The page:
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What are Americans willing to accept in Afghanistan?


SkinsHokieFan

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Foreign policy hat is on today. No clue why, just been reading tons of foreign newspapers

It is clear that our soon to be President Obama is going to push to make Afghanistan the center piece of our foriegn policy, and continue with President Bush's policy of launching attacks within Pakistan

We have gone back and forth on this, but from the threads the past several months it seems that 95+ percent seem to think the solution is to have a "surge" within Afghanistan, attack within Pakistan when neccessary and completely wipe out the Taliban.

Correct me if I was wrong on that

Reading the global news the past few days (yup the world doesn't stop even if the stock market does) it appears that the Taliban has announced it has split with AQ, talks are occuring with the Taliban and Karzai's government in Sadui Arabia, diplomats are saying Afghanistan is in the worst shape its been in since 2001 and General McKiernon (spelling, sorry) seems to be in a growing chorus of people stating that a military solution is not possible within Afghanistan

Currently there are 80,000 western troops in Afghanistan, with pretty much all of the non-US troops with rules of engagement that prevent them from entering combat. Most European populations want to see a pull out from Afghanistan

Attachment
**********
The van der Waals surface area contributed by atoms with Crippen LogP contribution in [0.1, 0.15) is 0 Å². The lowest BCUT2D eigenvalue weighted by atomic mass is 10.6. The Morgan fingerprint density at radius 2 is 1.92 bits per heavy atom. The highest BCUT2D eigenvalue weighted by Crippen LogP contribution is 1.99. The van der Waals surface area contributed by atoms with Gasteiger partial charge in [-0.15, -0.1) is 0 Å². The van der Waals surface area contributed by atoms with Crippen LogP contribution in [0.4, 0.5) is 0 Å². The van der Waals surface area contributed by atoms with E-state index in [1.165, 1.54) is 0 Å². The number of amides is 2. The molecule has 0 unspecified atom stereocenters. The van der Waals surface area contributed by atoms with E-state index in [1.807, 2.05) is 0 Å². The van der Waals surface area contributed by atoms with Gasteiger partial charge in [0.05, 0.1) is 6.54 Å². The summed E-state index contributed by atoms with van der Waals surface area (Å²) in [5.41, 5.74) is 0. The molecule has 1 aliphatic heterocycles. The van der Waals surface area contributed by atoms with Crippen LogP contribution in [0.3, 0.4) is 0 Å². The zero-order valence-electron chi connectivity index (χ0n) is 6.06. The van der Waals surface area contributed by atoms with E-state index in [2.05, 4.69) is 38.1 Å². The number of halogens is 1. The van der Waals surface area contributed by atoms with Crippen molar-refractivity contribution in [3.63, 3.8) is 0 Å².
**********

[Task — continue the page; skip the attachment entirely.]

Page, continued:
Pakistan everyday is under intense suicide attacks. Essentially anytime a predator drone blasts a missle into the FATA, a bomb blows up in a Pakistani city, killing 10 times the people.

So short of complete victory in Afghanistan, what are willing at accept?

In particular when it looks like victory will probably not be achieved in Afghanistan, short of invading deep into Pakistan (and I am talking about into SWAT and within an hour of Islamabad)

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So short of complete victory in Afghanistan, what are willing at accept?
Bin Laden's head on a stick.

If we pulled out of Iraq after we had gotten Saddam, I think most people would have been satisfied too.

People are generally in favor of killing bad guys. We haven't gotten the baddest bad guy in Afghanistan/Pakistan yet.

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Bin Laden's head on a stick.